Hello, Campers.

I really enjoy reading the articles that you folks turn in as they are often inspiring and I do learn new things from them. As you have seen, COVID has kept a lot of folks indoors over the past year or so and as such, I've received a gold mine of articles. This has resulted in a considerable delay, which doesn't seem to have slacked off, so I appreciate your patience on this and have not gotten a single frustration-filled e-mail on the situation, which just shows how great a community this is.

Now as to the purpose of this. Over the years, I have provided guidance to those who ask for it, and some who haven't, on images. Things don't seem to have improved much as I suspect most have simply blown me off as not knowing what I'm talking about. I get it, as we all like to think we know everything about a subject and how hard can it be to take a model photo?

Well, apparently it is more difficult that one suspects. There are few things I'd like to touch on with this.

First is that I get a LOT of photos that are not clear. This is from people who have spent thousands on cameras. Folks, money won't buy a good photo. The main issue is that apparently, these cameras are left on automatic. This results is really spotty depth of field. By this I mean a portion of the image is in focus and the rest is not. Model photos require good depth of field and this often means using a tripod and long 'shutter' settings to get an optimum image. Use the timer setting to prevent camera shake. Look at the images before sending them to me. I can't fix out of focus and this is digital, for heaven's sake. If the photo is fuzzy, retake it. It isn't like it takes a week to get back from the developer. Read your camera (or phone) instruction manual as they offer guidance on this.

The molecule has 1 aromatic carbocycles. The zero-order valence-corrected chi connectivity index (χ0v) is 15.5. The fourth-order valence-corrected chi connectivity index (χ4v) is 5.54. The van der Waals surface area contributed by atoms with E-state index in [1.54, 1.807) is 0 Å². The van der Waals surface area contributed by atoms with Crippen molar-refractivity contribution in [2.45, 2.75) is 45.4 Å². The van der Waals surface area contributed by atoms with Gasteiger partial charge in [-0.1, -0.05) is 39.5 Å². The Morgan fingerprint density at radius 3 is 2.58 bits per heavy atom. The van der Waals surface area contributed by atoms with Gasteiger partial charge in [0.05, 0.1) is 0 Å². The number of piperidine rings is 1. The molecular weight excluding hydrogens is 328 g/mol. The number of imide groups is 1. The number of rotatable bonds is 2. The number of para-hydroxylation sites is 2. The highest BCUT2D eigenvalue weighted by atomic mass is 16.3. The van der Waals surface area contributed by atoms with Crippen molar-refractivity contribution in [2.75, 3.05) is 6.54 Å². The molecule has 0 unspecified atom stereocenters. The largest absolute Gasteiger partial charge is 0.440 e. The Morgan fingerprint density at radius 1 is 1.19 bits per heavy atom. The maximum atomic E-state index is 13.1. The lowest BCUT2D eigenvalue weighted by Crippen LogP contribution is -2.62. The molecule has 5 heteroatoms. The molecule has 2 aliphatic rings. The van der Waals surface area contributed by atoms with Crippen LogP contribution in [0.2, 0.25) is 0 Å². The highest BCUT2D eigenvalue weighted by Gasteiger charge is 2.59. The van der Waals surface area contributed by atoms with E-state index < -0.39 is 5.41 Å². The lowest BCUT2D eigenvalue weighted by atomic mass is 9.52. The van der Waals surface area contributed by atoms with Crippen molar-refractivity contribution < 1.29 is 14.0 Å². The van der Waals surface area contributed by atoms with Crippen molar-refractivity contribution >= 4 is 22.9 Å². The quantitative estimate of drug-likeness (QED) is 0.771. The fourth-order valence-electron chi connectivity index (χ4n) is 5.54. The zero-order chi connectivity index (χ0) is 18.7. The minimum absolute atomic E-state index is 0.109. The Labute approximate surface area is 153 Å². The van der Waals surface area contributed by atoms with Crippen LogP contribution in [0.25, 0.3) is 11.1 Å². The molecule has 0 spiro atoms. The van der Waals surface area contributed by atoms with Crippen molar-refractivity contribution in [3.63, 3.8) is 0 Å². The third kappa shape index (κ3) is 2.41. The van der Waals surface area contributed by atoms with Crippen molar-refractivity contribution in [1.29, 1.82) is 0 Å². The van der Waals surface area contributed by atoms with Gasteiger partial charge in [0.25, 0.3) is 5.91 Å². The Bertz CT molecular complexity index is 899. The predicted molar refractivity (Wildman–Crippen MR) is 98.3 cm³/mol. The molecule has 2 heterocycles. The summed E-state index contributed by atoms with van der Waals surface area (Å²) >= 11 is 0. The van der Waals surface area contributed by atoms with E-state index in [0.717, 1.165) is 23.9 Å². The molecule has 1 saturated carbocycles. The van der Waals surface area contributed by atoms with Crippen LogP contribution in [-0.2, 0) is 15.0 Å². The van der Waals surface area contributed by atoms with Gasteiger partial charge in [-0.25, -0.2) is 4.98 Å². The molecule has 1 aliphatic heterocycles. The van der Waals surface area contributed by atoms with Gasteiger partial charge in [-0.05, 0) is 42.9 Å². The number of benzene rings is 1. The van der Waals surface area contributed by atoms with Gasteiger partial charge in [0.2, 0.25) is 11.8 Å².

To go with that is the second things, which is decent lighting. A photo taken in shadow generally results in a washed out image that is devoid of color. Get a cheap clamp-on worklight and use that as your lighting source. Look for the brightest bulb you can, which is usually a three-way incandescent. This will usually be a higher wattage that your worklight is designed for, so only have it on for a few minutes use.

For #3, step back when taking your photos. I shoot 1/72 and 1/48 airplanes from three feet back and 1/32 ones from even farther. If you have decent lighting, are using a tripod, and have your camera set for the max depth of field and lowest ASA, it should result in a good photo.

Finally, choose a background that is a solid color and won't trick your camera into over or under-exposing your image. The worst are white, black, and bright colors. A neutral color such as a blue-grey works best and ensures that parts of your model won't blend in with the background. You can buy pieces of poster paper from all over in a large enough size to provide a nice background.

Hopefully, you will have read this far and will try some, no, ALL of these suggestions. If you do, with a bit of practice, you'll be taking great model photos.